Now, if you’ve actually made a mistake…like accidentally pulled a JP drain, given heparin instead of levaquin (yes, I saw this once), then yeah…you can apologize. But for updates on patient condition when you are advocating for your patient? THIS DOES NOT WARRANT AN APOLOGY! Ok, there…I’ve said it.

Paging the doc: be professional and polite

It goes without saying that you should always approach communications with your coworkers in a polite and professional way. Even if the doc is a total jerk to you, doesn’t mean that you should respond in kind. When they go low, we go high…remember that? If a doc is rude, don’t take it personally and don’t get defensive. At the end of the call, I always say “thank you for your help” and leave it at that..even if I’d rather say something not so kind. We are all on the same team…keep it focused on the patient and you’ll be fine.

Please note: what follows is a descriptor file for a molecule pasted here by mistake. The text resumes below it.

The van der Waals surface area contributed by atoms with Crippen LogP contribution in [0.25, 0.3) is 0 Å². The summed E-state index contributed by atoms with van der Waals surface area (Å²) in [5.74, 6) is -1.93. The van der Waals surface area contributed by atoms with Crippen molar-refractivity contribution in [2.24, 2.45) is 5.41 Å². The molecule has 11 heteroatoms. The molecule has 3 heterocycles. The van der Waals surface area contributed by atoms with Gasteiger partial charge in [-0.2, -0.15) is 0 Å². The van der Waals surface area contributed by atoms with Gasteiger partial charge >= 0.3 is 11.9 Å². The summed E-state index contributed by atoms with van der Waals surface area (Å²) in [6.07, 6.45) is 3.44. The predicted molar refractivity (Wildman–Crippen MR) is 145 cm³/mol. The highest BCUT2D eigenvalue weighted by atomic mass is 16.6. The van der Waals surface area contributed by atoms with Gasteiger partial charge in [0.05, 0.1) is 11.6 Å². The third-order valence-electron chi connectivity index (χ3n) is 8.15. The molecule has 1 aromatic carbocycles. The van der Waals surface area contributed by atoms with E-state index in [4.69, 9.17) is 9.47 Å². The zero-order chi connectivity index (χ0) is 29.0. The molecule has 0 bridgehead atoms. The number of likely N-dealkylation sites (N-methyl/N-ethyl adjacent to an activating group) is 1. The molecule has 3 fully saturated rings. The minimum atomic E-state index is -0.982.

When the doc is a total jerk

Sometimes docs are jerks…after all, they’re people, too. And some people are just straight up doctorsunpleasant. So if you are dealing with a jerk doc, the best advice I can give is to try not to take it personally. Keep your motivations focused on doing what’s best for the patient and, most importantly, DO NOT let a fear of a doc’s outburst keep you from advocating for your patient. I’ve seen lots of nurses avoid calling the doc because they’re afraid of getting yelled at. How does that help your patient? It does not…working in a hostile environment such as this is a patient safety issue and you should definitely bring it to the attention of your supervisor.

So what do you do if a doc totally goes off on you? If they’ll listen, then state your case as succinctly as possible and walk away from the situation. You do not have to stand there and take abuse from anyone. If your doc is yelling/cursing at your for any reason, throwing things, bullying you or insulting you…you need to move things up the chain of command. This is unacceptable in the workplace and needs to be addressed. Alert your charge nurse so s/he is aware of the situation and can help facilitate you getting what you need for your patient.